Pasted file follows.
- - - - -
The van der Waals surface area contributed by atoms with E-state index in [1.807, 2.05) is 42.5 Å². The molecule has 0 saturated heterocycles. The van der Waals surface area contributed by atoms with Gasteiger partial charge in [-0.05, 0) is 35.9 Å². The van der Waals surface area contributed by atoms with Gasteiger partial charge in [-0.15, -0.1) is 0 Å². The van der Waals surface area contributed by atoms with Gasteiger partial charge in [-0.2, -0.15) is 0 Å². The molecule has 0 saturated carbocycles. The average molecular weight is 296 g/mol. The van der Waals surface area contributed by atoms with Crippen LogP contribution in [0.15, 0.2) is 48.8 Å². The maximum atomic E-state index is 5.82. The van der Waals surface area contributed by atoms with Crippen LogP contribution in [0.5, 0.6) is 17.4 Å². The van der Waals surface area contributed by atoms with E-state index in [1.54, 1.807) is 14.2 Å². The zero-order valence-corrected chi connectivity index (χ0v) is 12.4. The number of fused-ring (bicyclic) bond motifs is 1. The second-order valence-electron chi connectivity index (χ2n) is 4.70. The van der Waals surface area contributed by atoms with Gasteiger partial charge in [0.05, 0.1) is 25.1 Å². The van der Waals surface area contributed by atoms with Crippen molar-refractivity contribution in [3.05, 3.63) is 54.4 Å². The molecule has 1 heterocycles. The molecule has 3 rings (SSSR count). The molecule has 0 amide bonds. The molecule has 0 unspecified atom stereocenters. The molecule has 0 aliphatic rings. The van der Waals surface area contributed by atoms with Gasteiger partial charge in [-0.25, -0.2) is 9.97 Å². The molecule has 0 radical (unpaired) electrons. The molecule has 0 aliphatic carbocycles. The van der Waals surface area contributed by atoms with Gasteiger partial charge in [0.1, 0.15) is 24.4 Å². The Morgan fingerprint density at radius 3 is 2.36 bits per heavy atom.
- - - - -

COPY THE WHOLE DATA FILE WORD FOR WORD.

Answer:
The van der Waals surface area contributed by atoms with E-state index in [1.807, 2.05) is 42.5 Å². The molecule has 0 saturated heterocycles. The van der Waals surface area contributed by atoms with Gasteiger partial charge in [-0.05, 0) is 35.9 Å². The van der Waals surface area contributed by atoms with Gasteiger partial charge in [-0.15, -0.1) is 0 Å². The van der Waals surface area contributed by atoms with Gasteiger partial charge in [-0.2, -0.15) is 0 Å². The molecule has 0 saturated carbocycles. The average molecular weight is 296 g/mol. The van der Waals surface area contributed by atoms with Crippen LogP contribution in [0.15, 0.2) is 48.8 Å². The maximum atomic E-state index is 5.82. The van der Waals surface area contributed by atoms with Crippen LogP contribution in [0.5, 0.6) is 17.4 Å². The van der Waals surface area contributed by atoms with E-state index in [1.54, 1.807) is 14.2 Å². The zero-order valence-corrected chi connectivity index (χ0v) is 12.4. The number of fused-ring (bicyclic) bond motifs is 1. The second-order valence-electron chi connectivity index (χ2n) is 4.70. The van der Waals surface area contributed by atoms with Gasteiger partial charge in [0.05, 0.1) is 25.1 Å². The van der Waals surface area contributed by atoms with Crippen molar-refractivity contribution in [3.05, 3.63) is 54.4 Å². The molecule has 1 heterocycles. The molecule has 3 rings (SSSR count). The molecule has 0 amide bonds. The molecule has 0 unspecified atom stereocenters. The molecule has 0 aliphatic rings. The van der Waals surface area contributed by atoms with Gasteiger partial charge in [-0.25, -0.2) is 9.97 Å². The molecule has 0 radical (unpaired) electrons. The molecule has 0 aliphatic carbocycles. The van der Waals surface area contributed by atoms with Gasteiger partial charge in [0.1, 0.15) is 24.4 Å². The Morgan fingerprint density at radius 3 is 2.36 bits per heavy atom.